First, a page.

"Our Karl Rove is the blog you should be glad that Democratic strategists don't seem to listen to"
-- what they're saying on Republican blogs

Friday, September 30, 2005

Democrats: Delay the DeLay Tactics


I've already heard and read about the carefully-crafted catch phase "Culture of Corruption." It's lovely, but there are three problems with it:

1. It's too early to throw down the gauntlet.

There's a lot of nasty stuff circling the Republican party right now, between Abramoff, DeLay, Frist, and even Rove himself. It's really tempting to start characterizing the entire party as corrupt. But please hold back. Hold back until the Spring of 2006. And slowly turn up the volume through the summer, and then lead to a crescendo in the fall, just in time for the elections.

2. It's too broad of a charge. It opens you up for attack as typical Washington Partisans.

For every DeLay, there is a McCain. Don't fall into the trap of overplaying your rhetoric (again). Tweak the "Culture of Corruption" tag-line to "Ring of Corruption." Sure, it doesn't have the alliteration that you might fancy, but a "ring" is much more defined and, frankly, harsher than the broad term "culture."

3. Do not get politically involved in the details of these investigations.

At this point in time, the bulk of these "corruptions" you're talking about are still in the allegations phase. And, unless you forgot your American Values, you'll clearly recall the idea of "innocent until proven guilty." If even one of these cases ends up clean, it effortlessly removes all the teeth from your "Culture of Corruption" attack.

Some hints on how to communicate effectively on this matter, without getting yourselves burned:

"Republicans like DeLay, Frist, Rove, and others are going to do what they're going to do with their time. Let their actions speak for themselves. Democrats, on the other hand, not being under various investigations of wrong-doing, are going to use the extra time we have to solving this country's real problems: the deficit, rebuilding our Gulf Coast, and finding a solution to the Iraq problem."

"It does look as though there is a ring of corruption within the Republican party right now, but the good news is that Democrats are free from these legal distractions, allowing us to work full-time to represent the American people."

"These various alleged scandals in the Republican majority, unfortunately, just add to the crisis of confidence the American people have with their government. America does better when American citizens trust their government. With Republicans having majorities throughout government, I think it's clear that we need to establish some balance between the parties if we're going to make America strong again."

"Corruption scandals, indictments, and malfeasance like this are the inevitable result of an imbalance of political power. The American people need to vote in 2006 to re-establish a healthy balance of power to ensure that Washington has checks and balances."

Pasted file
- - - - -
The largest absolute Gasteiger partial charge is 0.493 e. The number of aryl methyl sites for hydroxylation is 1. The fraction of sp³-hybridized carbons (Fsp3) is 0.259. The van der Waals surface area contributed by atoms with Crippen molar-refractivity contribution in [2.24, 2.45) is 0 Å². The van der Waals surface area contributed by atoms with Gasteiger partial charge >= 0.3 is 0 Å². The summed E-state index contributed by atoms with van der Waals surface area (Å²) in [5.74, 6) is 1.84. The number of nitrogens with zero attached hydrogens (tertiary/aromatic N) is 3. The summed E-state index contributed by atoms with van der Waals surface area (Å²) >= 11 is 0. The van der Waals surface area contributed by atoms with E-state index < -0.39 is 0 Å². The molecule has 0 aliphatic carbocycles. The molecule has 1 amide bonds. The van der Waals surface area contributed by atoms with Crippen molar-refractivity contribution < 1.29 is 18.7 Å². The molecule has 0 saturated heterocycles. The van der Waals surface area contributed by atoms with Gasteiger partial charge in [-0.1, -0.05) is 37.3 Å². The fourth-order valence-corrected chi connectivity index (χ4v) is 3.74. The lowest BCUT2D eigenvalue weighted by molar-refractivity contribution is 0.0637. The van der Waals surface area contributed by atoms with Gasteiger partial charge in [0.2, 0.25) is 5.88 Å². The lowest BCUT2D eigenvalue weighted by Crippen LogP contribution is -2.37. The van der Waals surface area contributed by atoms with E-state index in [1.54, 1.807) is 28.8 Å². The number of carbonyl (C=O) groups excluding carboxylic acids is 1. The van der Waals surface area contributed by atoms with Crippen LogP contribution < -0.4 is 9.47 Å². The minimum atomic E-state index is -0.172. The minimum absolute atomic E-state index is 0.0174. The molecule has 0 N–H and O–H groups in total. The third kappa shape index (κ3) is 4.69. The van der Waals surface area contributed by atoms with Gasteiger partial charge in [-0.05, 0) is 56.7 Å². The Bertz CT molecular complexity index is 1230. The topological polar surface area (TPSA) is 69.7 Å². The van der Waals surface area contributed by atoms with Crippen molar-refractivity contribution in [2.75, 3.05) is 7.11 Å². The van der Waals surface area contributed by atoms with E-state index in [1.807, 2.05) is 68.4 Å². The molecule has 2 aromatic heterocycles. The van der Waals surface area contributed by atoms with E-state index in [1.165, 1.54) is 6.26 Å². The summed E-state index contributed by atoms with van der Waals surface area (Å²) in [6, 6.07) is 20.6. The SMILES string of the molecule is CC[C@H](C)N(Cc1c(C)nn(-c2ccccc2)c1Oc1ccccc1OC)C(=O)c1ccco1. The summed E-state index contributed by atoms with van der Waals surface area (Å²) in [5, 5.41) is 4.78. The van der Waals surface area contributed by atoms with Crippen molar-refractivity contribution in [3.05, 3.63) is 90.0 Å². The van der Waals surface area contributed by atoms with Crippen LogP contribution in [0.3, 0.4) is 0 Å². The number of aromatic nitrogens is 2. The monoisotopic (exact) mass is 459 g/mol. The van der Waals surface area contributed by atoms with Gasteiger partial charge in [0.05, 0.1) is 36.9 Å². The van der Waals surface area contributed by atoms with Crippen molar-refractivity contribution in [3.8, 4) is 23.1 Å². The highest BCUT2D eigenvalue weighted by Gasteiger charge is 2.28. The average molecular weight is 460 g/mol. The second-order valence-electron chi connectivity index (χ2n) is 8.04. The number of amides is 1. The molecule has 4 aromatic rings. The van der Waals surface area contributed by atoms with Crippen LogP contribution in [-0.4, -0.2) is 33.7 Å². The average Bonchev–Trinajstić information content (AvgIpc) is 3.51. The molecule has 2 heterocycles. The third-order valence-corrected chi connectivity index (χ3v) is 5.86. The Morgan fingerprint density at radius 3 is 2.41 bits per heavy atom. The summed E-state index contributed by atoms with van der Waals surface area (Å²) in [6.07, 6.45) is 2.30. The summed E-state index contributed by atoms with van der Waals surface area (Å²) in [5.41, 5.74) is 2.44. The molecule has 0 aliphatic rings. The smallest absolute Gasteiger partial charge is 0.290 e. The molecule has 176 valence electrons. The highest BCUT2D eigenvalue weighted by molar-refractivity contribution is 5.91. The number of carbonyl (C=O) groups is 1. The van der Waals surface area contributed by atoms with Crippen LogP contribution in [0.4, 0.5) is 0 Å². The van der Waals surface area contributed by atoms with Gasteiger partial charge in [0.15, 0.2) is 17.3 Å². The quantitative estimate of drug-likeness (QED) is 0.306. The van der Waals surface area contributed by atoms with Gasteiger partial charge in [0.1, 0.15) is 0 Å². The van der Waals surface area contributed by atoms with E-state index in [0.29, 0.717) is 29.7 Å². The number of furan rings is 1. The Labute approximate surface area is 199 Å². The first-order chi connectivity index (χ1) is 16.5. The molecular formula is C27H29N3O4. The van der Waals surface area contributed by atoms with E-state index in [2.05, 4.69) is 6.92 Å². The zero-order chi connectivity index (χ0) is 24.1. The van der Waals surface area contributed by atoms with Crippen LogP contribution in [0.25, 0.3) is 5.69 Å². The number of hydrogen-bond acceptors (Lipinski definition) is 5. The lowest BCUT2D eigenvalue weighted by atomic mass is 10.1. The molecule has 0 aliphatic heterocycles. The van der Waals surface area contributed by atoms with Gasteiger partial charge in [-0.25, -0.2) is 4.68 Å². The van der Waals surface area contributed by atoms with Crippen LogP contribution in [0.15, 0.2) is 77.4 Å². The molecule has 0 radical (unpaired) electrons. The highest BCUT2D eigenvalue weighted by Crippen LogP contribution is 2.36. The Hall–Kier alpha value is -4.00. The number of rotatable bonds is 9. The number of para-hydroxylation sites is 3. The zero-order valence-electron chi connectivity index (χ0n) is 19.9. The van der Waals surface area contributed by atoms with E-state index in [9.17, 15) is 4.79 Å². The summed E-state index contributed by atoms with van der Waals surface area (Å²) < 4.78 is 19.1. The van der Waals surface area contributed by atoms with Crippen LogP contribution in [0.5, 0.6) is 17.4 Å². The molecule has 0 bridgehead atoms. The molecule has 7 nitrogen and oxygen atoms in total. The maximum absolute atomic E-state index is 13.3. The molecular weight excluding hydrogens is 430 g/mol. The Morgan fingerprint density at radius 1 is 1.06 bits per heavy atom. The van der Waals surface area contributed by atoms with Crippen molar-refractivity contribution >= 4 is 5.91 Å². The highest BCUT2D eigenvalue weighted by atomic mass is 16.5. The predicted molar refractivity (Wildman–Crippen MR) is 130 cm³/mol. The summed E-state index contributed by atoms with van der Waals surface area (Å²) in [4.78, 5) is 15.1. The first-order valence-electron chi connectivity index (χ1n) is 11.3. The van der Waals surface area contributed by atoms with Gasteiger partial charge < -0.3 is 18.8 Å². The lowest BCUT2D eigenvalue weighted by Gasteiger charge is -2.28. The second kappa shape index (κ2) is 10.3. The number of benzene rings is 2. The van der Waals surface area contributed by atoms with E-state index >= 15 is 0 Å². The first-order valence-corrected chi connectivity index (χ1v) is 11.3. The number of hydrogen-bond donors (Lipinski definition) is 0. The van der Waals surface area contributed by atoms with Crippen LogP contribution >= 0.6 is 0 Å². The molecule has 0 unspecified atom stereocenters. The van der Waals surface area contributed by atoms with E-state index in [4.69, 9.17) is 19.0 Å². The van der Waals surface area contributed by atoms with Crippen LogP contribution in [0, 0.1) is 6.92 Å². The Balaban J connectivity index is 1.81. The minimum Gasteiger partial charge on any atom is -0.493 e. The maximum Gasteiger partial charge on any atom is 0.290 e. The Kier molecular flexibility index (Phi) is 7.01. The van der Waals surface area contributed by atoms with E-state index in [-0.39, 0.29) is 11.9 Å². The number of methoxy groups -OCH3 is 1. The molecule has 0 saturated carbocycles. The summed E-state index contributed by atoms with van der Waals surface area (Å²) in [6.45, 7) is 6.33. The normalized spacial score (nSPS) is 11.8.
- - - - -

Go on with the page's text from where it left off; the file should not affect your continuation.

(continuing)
Think about it: There is no way Democrats can win the White House and Congress in 2006, so use this opportunity to appear to be the noble party, and develop the message of "balance of powers" for 2006. Tie these corruption allegations to an unhealthy imbalance, and encourage Americans to vote for balance in Washington to avoid even more scandals.

Start now. Get comfortable with the message. Tune the message in targeted markets, and then unleash the ready-for-prime-time message in full force in Spring 2006.


Anonymous said...


The Democrats in Washington seem determined to snatch defeat from the jaws of victory. Presenting an image of shameless opportunists with the same old partisan politics-as-usual is not the way to make average Americans perceive you as providing a real alternative.

Anonymous said...

An interesting exchange on Hardball on the evening of Sept 30, proving out the concerns conveyed in this very post:

If this is not a culture of potential corruption, given the dry bones that Newt Gingrich tried to argue 11 years ago against Democrats, now the shoe is on the other foot. And when—as Bush nominates somebody, he‘s 20 points less respected and less favorable than Bill Clinton and Ronald Reagan, at the same time.

MATTHEWS: Can you name a conviction, Mark?

GREEN: Hold on—hold on.

MATTHEWS: Can you name a conviction?

GREEN: One second. What I said was six people—three have been indicted. By the way, Chris, if you and I have been indicted, it doesn‘t mean we‘re guilty. But I wouldn‘t trade places with them.

MATTHEWS: No, no, no—I just want to know, when you‘re calling an administration “has a culture of corruption” I think you need one case of proven guilt, don‘t you? At least one case of proven guilt.


A. F. Litt said...

This post, I fear, will prove to be the blueprint of how the Democrats screw this one up. It is painful to watch how they consistently take a good message and then mangle it until the message itself becomes a Republican talking point (Example: The infamous "waffle" - Kerry's voting against Iraq funding because it was not "paid for" being turned against him- the public was not yet ready for that stand and the message itself was not clearly defined).

Sometimes, it is like giving the keys to a hot rod to a drunk 15-year old and wondering what went wrong.

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Anonymous said...

You are correct in your assessment of the use of "culture" in this context. However, lest the American people forget, those indicted are not just the rank and file. These are the Leaders of their respective institutions and with the hardball methods these leaders utilize to keep members in line, their philosophy has no alternative except to "trickle down".

"Rubberstampism" truly defines this congress.